Patients with Onodi cell infections may present with optic neuritis, and 3 potential etiological mechanisms have been proposed. The first hypothesis is that bulging of the Onodi cell due to infection results in a direct mass effect on the optic nerve, causing venous ischemia and subsequent inflammation. The second hypothesis is that infection in an Onodi cell causes local inflammation and secondary optic neuritis via a cleavage in the optic canal wall or via a bone resorption site. The last hypothesis is that infection in an Onodi cell causes optic neuritis via vascular or lymphatic vessels. (3) In our patient’s case, the optic nerve was encased by the Onodi cell, yet definite compression was not seen. Thus, the second or third hypotheses provide more likely explanations for the development of optic neuritis in this case.
Visual field defects due to Onodi cell infections with optic neuritis are common, tend to develop acutely, and are often reversible with prompt diagnosis and timely drainage. (7) However, the visual field defects do not recover if appropriate treatment is carried out more than 6 weeks after the onset of symptoms. (6)
It is important not only to detect Onodi cell infections, but also to differentiate between optic neuritis related to a pyomucocele and compressive optic neuropathy as the treatments for each are somewhat different. Optic neuritis, as in our patient’s case, presents as acute loss of vision, headache, and retrobulbar pain, (8) as does compressive optic neuropathy. Contrast-enhanced CT or MRI scans are important for preoperative differential diagnosis and planning of surgery for pyomucoceles and simple mucoceles in Onodi cells. Marked thick rim enhancement in Onodi cells is characteristic of pymucoceles. However, thin enhancement of the mucosal lining is characteristic of simple mucoceles. (9) In optic neuritis, optic nerve swelling, optic nerve sheath dilatation, or optic nerve sheath enhancement can be seen on coronal T1-weighted contrast-enhanced MRI. (10)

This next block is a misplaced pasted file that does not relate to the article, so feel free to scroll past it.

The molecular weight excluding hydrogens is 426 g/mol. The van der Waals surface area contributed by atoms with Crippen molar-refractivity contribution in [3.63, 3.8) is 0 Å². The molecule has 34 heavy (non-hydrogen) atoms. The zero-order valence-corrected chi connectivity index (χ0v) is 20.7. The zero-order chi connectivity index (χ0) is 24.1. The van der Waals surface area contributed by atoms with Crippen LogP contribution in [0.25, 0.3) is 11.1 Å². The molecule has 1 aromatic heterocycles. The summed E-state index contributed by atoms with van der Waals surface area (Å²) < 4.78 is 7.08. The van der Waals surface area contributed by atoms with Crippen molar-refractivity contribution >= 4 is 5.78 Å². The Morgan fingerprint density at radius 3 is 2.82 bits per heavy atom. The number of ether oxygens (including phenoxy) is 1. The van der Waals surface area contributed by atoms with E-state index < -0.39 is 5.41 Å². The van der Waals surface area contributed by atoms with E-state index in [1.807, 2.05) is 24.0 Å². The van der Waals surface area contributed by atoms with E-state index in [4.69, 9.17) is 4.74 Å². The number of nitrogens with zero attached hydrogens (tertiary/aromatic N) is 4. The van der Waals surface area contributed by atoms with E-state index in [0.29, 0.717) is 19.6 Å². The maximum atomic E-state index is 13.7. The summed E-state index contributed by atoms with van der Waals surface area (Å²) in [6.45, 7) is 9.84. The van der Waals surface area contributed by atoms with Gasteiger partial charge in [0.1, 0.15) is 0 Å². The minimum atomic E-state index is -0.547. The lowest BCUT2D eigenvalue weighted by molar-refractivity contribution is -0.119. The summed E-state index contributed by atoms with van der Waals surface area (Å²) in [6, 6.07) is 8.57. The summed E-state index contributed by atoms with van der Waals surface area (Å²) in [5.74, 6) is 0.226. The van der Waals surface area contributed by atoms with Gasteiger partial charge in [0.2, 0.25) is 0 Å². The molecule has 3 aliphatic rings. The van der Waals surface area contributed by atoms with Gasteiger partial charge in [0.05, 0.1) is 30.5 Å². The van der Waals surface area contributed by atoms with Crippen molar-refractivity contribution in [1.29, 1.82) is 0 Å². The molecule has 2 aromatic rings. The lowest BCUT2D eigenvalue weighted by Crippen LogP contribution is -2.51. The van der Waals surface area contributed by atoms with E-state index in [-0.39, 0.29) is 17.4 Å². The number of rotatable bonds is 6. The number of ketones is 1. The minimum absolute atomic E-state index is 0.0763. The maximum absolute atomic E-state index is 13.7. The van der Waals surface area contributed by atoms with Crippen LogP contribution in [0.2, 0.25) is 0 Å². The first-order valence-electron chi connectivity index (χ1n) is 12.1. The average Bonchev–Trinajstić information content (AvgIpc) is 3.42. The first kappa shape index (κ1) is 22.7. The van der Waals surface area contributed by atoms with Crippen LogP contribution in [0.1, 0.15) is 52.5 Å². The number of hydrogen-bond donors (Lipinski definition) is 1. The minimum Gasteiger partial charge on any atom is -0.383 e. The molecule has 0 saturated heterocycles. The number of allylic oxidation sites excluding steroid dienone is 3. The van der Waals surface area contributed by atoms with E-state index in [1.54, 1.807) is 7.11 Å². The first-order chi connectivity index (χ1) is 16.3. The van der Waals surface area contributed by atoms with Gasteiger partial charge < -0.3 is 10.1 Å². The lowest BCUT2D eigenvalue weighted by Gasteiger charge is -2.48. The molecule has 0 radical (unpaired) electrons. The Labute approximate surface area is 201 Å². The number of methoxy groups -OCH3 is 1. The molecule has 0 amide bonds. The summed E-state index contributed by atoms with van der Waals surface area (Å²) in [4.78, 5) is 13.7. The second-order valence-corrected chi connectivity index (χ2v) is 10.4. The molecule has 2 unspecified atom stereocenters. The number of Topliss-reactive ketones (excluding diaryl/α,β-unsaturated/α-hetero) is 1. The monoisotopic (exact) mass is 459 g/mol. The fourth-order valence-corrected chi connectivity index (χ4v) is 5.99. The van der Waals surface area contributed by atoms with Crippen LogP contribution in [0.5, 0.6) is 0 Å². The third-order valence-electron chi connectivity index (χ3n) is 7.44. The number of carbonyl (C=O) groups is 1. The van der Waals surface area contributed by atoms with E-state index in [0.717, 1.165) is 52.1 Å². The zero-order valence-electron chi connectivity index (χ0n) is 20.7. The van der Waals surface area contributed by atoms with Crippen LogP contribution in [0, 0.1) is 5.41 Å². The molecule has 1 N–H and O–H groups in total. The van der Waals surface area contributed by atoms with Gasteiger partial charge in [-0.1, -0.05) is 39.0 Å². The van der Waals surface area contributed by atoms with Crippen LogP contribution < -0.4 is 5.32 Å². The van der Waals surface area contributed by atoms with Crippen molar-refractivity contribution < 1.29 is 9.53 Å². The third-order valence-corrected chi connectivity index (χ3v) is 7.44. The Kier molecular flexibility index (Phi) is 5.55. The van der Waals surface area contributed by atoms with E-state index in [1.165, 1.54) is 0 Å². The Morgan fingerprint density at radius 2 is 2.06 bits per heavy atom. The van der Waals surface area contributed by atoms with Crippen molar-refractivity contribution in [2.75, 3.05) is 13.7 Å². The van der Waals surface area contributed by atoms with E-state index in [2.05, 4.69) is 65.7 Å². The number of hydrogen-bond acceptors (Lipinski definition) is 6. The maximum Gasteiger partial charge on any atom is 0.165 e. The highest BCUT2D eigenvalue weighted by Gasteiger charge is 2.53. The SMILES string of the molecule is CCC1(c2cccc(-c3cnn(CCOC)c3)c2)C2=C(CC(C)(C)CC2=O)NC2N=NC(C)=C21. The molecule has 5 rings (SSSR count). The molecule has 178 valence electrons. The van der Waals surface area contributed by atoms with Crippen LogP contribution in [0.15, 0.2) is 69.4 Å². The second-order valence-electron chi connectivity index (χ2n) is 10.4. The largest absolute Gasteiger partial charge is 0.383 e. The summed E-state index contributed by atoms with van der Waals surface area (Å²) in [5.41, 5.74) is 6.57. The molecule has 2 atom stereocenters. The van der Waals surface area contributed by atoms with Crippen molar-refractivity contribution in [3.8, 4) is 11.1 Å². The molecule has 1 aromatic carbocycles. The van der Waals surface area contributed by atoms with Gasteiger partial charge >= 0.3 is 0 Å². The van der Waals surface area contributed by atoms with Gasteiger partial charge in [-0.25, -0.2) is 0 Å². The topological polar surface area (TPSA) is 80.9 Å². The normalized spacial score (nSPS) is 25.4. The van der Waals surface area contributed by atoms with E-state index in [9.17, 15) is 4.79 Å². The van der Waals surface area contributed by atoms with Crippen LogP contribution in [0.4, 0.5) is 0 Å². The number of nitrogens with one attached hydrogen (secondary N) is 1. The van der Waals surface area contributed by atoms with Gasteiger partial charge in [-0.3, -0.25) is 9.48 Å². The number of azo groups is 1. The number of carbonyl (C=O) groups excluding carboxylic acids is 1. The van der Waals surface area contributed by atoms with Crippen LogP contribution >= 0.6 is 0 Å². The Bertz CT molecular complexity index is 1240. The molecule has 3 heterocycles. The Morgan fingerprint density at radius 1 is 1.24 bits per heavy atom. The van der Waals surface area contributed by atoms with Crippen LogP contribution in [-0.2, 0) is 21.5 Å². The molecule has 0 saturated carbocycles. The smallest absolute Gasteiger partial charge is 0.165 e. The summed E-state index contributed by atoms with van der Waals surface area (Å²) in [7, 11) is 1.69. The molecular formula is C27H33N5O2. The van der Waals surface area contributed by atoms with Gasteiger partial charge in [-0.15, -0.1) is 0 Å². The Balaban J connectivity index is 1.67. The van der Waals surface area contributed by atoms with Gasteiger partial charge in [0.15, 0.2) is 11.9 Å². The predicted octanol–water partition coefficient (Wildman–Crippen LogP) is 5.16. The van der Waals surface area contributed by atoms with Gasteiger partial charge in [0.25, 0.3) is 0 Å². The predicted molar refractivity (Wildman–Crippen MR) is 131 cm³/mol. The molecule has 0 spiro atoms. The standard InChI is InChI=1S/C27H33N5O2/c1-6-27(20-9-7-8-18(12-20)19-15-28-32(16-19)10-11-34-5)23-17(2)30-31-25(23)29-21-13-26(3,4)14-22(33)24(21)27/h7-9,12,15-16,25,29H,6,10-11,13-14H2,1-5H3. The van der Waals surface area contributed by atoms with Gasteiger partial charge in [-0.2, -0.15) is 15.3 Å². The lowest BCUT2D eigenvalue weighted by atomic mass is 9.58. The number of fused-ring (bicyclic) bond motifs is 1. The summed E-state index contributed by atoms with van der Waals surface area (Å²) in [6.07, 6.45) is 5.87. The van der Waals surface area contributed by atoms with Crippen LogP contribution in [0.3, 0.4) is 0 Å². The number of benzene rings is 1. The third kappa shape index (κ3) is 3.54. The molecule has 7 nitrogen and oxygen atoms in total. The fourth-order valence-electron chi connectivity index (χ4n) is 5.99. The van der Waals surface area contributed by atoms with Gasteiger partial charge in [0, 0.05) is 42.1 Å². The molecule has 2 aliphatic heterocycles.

Optic nerve neuritis caused by an aspergilloma within a pyomucocele in an Onodi cell is an extremely rare clinical finding. However, as this is a vision-threatening condition, it must be diagnosed and treated promptly by medical and surgical teams to ensure the return of normal visual function. Emergency physicians should consider this diagnosis in patients with headache and decrease in visual acuity, and should conduct imaging studies for accurate diagnosis and to prevent permanent loss of vision.


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Figure 1.
A-C. Serial brain computed tomography (CT) images with bone setting show posterior ethmoidal cells (asterisks) greatly pneumatized far laterally, indicating an Onodi cell. Optic canal (arrow) within Onodi cell is seen.
D-F. Corresponding brain CT images with soft tissue setting show low-attenuation (approximately 4-5 HU) and expansile cystic mass with internal punctate calcification (arrowhead), presumed to be an aspergilloma within a mucocele.

Figure 2.
A-B. Brain magnetic resonance images show cystic, expansile mass (arrows) with iso- to low- signal intensity on axial T2- and T1-weighted images, indicates mucocele.
C. In axial T2-weighted image, a dark signal intensity lesion (arrowhead) within a mucocele is seen, which corresponds to the aspergilloma on brain CT.
D-E. In diffusion-weighted images, mucocele shows diffusion restriction, suggesting an infected mucocele (pyomucocele).
F. In axial T1-weighted contrast-enhanced image, the pyomucocele shows thick rim enhancement
G-H. In sagittal T1-weighted contrast-enhanced images, right optic nerve (blank arrow) is thicker than the left optic nerve (blank arrowhead).
I. In coronal T1-weighted contrast-enhanced image, the pyomucocele shows thick rim enhancement extending over the orbital apex and encasing the right optic nerve. Nerve sheath enhancement of the right optic nerve (blank arrow) is seen, suggesting optic neuritis. However, there is no definite compression of the right optic nerve.


Corresponding author
Seong Jong Yun
Department of Radiology
Aerospace Medical Center
Republic of Korea Air Force
PO Box 335-21, 635 Danjae-ro
Namil-myeon, Cheongwon-gun
Chungcheongbuk-do 363-849, Republic of Korea
Phone: +8243 290-5691
Fax: +8243 290-5692
E-mail: zoomknight@naver.com